Strip-searching is one of the most invasive intrusions of privacy.
It should therefore only be undertaken in rare circumstances, when there are no other alternatives.
Unfortunately, this does not always happen.
In Broken Hill in 2011, several NSW police officers strip-searched a 17 year old Aboriginal boy who was suffering from an intellectual disability.
Their reasons for searching him were that he ‘appeared very nervous’ and had been seen in a ‘known drug area’.
Police must have a suspicion on reasonable grounds to conduct any type of search on a person.
And being nervous when approached by police is not enough, as this can be the natural reaction of any child – or adult for that matter.
It is unlikely to be enough even if someone is present in a known drug area, unless there is something more to found a ‘reasonable’ suspicion that they are breaking the law.
But not only was the boy searched, he was searched in the most degrading way.
The boy’s lawyer from the Aboriginal Legal Service (ALS) stated that his client had been searched 26 times in the previous two and a half years and was never found to have been in possession of drugs on any of those occasions.
And police had gotten away with searching the boy so many times, without any form of reprimand.
The law says that if a person is over 10 and under 18 years of age or has impaired intellectual functioning, a parent or guardian must be present in order for a strip-search to be undertaken.
The only exceptions are where it is not reasonably practicable in the circumstances, or if the child would find their presence unacceptable and would prefer the presence of another person who is capable of representing their interests.
But in this case, although there were up to six police officers involved in the search, there was no evidence that there was any attempt for a parent or guardian to be present during the search.
The police found 2.2 grams of cannabis in his underpants on this occasion, and they also charged him with hindering police when he struggled during the search.
In the Children’s Court, the Magistrate threw out the hindering police charges, but the boy was still found guilty of cannabis possession despite the illegal search. The child received a caution.
The case was appealed to Broken Hill District Court, where Judge English ruled that the cannabis found during the illegal search should not have been admitted as evidence.
Her Honour threw the case out on that basis.
Illegally or improperly obtained evidence is liable to exclusion, and so it should be.
To allow such evidence to be used in court would send a signal to police that they can break the law and get away with it.
A strip-search in NSW can require a person to remove their underpants and have their entire body examined.
However, the search must be reasonable in the circumstances, and therefore cannot involve the removal of any more clothing than is necessary.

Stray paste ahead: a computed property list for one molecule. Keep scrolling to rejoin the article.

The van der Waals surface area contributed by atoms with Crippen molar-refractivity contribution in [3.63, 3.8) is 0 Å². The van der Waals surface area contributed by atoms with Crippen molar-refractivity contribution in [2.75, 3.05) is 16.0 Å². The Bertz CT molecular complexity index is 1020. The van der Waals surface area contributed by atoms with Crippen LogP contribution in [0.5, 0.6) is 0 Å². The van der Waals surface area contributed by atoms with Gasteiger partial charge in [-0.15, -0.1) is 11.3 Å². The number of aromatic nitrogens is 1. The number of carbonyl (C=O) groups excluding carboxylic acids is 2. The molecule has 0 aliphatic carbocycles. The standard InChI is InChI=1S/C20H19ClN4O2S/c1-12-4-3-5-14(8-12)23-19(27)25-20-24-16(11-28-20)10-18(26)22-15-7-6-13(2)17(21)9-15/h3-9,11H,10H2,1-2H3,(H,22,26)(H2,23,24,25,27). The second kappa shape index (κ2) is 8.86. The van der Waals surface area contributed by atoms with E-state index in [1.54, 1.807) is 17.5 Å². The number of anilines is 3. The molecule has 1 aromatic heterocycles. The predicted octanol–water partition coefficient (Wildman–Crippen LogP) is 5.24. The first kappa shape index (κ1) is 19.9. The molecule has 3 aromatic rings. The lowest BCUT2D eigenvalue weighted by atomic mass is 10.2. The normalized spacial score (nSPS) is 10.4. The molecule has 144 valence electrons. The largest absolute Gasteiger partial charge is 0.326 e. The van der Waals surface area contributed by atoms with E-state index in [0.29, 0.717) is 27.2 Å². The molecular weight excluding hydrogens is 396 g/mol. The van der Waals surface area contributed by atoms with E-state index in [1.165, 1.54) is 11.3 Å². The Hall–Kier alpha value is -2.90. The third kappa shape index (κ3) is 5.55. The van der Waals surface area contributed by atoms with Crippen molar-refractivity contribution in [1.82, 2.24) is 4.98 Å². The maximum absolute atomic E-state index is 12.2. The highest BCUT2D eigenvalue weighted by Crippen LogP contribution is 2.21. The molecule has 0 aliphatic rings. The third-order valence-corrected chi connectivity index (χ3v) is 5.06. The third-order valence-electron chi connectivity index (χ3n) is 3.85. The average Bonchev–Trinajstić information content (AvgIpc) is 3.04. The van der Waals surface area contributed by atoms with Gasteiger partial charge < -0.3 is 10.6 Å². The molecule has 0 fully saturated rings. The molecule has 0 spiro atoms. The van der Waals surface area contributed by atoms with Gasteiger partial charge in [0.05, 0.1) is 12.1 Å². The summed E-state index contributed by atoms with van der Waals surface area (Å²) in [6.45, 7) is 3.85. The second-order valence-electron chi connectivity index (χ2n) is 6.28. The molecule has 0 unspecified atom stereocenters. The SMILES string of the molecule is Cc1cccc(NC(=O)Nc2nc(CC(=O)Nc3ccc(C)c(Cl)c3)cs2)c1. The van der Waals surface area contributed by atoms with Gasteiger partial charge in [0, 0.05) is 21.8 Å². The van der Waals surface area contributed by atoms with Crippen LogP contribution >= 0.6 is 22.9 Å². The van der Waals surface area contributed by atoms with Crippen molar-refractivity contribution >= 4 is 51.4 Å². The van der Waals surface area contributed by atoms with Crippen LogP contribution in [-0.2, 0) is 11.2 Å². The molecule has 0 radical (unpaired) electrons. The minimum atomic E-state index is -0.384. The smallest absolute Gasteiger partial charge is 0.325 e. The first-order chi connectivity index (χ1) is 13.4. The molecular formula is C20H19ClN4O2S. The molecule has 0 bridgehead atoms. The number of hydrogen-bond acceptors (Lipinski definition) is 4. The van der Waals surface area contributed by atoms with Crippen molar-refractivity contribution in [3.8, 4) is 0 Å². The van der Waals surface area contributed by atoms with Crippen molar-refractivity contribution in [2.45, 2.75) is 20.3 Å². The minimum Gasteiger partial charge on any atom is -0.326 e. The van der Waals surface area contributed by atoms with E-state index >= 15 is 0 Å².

A strip-search does NOT allow police to touch your body or examine your internal cavities.
Police guidelines require strip-searches to be carried out in a way that preserves the dignity of the person as far as possible.
But not all police stick by the rules – as was evident in the case of the Aboriginal boy.
You can only be strip searched if:
You are under arrest and police reasonably suspect that you are:
- Concealing important evidence of a crime;
- Concealing something dangerous; or
- Hiding weapons or drugs
The search should be performed by someone of the same sex unless there are exceptional circumstances that prevent this from occurring.
Under NSW law, a strip-search can only be carried out if the officer believes on reasonable grounds that one of the above-mentioned situations exist and that the seriousness and urgency of the circumstances requires it a strip-search to be undertaken, rather than a different type of search.
You cannot be strip-searched in public and it should not be done in the presence of anyone whose presence is not needed.
In the case of the Aboriginal boy, police were clearly acting outside their powers because:
- they had insufficient reason to conduct a search in the first place, let-alone a strip-search,
- they did not attempt to comply with the requirement that a parent or guardian be present at the search, and
- there was no need for so many officers to be present watching the child stripping naked.
Being allowed to use this evidence in court would reward police for acting outside the law and would convey the message that there are no consequences for doing so.
It would likely lead to further police misconduct.
In this instance, the actions of police further strained the already tense relationship between police and the Aboriginal community in Broken Hill.
If you have concerns about the legality of any personal searches on you or a loved one, contact a criminal lawyer immediately.
Police who search people illegally should not be allowed to get away with it.
Those who illegally strip-search children should be severely reprimanded and the NSW police service should be brought to account for such misconduct.
And evidence derived from such searches should not be allowed in court.